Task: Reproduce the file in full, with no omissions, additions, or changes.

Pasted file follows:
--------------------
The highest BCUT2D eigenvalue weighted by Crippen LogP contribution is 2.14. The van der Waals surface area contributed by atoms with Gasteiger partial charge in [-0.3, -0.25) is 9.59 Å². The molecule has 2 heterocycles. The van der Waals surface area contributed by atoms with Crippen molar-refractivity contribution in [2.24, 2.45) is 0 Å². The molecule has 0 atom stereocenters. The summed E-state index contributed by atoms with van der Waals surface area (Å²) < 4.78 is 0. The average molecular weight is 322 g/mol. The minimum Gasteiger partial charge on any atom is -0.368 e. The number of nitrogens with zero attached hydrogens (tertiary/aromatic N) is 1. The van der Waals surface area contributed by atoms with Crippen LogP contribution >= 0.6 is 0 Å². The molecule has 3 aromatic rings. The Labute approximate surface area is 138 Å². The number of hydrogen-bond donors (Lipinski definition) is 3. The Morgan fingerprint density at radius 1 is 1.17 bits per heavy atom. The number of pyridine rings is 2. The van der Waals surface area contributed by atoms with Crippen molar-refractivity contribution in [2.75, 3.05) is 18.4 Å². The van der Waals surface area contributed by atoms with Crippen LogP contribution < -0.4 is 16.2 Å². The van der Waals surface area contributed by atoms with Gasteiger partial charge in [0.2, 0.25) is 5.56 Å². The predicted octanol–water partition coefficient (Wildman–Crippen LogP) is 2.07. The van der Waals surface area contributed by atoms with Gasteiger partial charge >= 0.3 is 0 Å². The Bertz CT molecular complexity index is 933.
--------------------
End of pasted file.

The highest BCUT2D eigenvalue weighted by Crippen LogP contribution is 2.14. The van der Waals surface area contributed by atoms with Gasteiger partial charge in [-0.3, -0.25) is 9.59 Å². The molecule has 2 heterocycles. The van der Waals surface area contributed by atoms with Crippen molar-refractivity contribution in [2.24, 2.45) is 0 Å². The molecule has 0 atom stereocenters. The summed E-state index contributed by atoms with van der Waals surface area (Å²) < 4.78 is 0. The average molecular weight is 322 g/mol. The minimum Gasteiger partial charge on any atom is -0.368 e. The number of nitrogens with zero attached hydrogens (tertiary/aromatic N) is 1. The van der Waals surface area contributed by atoms with Crippen LogP contribution >= 0.6 is 0 Å². The molecule has 3 aromatic rings. The Labute approximate surface area is 138 Å². The number of hydrogen-bond donors (Lipinski definition) is 3. The Morgan fingerprint density at radius 1 is 1.17 bits per heavy atom. The number of pyridine rings is 2. The van der Waals surface area contributed by atoms with Crippen molar-refractivity contribution in [2.75, 3.05) is 18.4 Å². The van der Waals surface area contributed by atoms with Crippen LogP contribution < -0.4 is 16.2 Å². The van der Waals surface area contributed by atoms with Gasteiger partial charge in [0.2, 0.25) is 5.56 Å². The predicted octanol–water partition coefficient (Wildman–Crippen LogP) is 2.07. The van der Waals surface area contributed by atoms with Gasteiger partial charge >= 0.3 is 0 Å². The Bertz CT molecular complexity index is 933.